In the early 1990s, folk-rocker John Wesley Harding released one of the best B-sides around: “When the Beatles Hit America.” A lengthy narrative about a dreamed-up Fab Four reunion, it envisions both cultural and technological contexts for a new Beatles event — and this is back when only one of them was dead.
In Harding’s epic ballad, the Beatles are going to reunite on stage, all “due to a miracle marketing strategy / beyond the realms of reasonable possibility.” The lyrics realistically dramatize the build-up (securing the film rights, sponsorships, talk show scheduling, etc.) and then inject a bit of scifi to make it happen (the manager of the new Beatles is “made up of cloned parts of Col. Tom Parker and Col. Sanders”). Ringo won’t actually play, though, because he’s been replaced by a more accurate drum machine; he’s “disappointed to find that no one / needs him anymore except for the vibe.” Lennon, meanwhile, is substituted with a life-size cardboard cutout, and then — per today’s news, in a way — he speaks to the press, sounding suspiciously like some old recordings:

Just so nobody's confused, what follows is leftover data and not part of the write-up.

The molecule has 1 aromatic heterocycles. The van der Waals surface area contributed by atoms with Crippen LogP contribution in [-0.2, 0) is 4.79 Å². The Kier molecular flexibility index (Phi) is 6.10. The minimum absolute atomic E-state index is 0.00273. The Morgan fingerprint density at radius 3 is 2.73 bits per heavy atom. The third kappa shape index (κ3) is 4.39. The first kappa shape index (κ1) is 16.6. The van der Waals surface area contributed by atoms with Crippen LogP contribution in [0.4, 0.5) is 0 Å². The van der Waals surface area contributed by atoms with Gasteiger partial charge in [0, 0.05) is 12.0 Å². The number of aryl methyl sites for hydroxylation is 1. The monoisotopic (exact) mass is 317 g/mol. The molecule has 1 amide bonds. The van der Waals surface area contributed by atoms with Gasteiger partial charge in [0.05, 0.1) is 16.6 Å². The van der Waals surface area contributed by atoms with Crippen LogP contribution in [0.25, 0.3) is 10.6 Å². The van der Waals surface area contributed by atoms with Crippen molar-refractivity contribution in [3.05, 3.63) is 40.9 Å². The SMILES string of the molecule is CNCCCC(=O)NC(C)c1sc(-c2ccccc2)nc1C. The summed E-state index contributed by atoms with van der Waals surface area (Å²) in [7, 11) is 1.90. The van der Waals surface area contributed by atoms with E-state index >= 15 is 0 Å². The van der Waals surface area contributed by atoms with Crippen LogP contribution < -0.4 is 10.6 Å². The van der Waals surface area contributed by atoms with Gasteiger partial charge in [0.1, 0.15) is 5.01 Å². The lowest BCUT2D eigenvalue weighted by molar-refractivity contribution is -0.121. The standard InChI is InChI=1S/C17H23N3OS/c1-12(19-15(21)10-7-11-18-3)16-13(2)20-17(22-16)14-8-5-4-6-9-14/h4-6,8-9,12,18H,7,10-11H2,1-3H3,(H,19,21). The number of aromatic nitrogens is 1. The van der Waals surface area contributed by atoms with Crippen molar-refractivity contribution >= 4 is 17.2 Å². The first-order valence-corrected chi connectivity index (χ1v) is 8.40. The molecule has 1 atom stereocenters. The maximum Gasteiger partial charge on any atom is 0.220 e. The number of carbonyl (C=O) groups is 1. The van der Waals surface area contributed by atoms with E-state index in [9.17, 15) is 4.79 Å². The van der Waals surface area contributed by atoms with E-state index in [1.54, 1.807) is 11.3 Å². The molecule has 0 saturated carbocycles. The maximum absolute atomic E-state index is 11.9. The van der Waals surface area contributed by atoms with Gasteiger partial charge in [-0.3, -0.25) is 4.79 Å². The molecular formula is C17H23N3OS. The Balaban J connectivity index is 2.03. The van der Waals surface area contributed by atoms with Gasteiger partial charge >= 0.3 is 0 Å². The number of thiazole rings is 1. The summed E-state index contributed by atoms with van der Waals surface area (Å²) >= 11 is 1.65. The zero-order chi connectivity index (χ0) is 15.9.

John, who was never the quiet one
makes all his press contributions from his old songs --
in tune, in time, and with the backing track behind him
And when they ask him how it’s been in the studio,
he says, “It’s been a hard day’s night”
And no one understands him, but he always was the cryptic one …
Funny stuff, but now prescient. Today marks the release of the Beatles’ latest — and allegedly last — technologically resurrected cast-off, a “new” old song called “Now and Then” that features the two living members and the two dead ones reunited in eerily perfect harmony and time. As a scholar who studies the uncanny properties of media and its inherent constructions of liminal spaces between life and death, well, I have some initial thoughts.
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I'm THOMAS CONNER, Ph.D. in Communication (Science Studies) and culture journalist.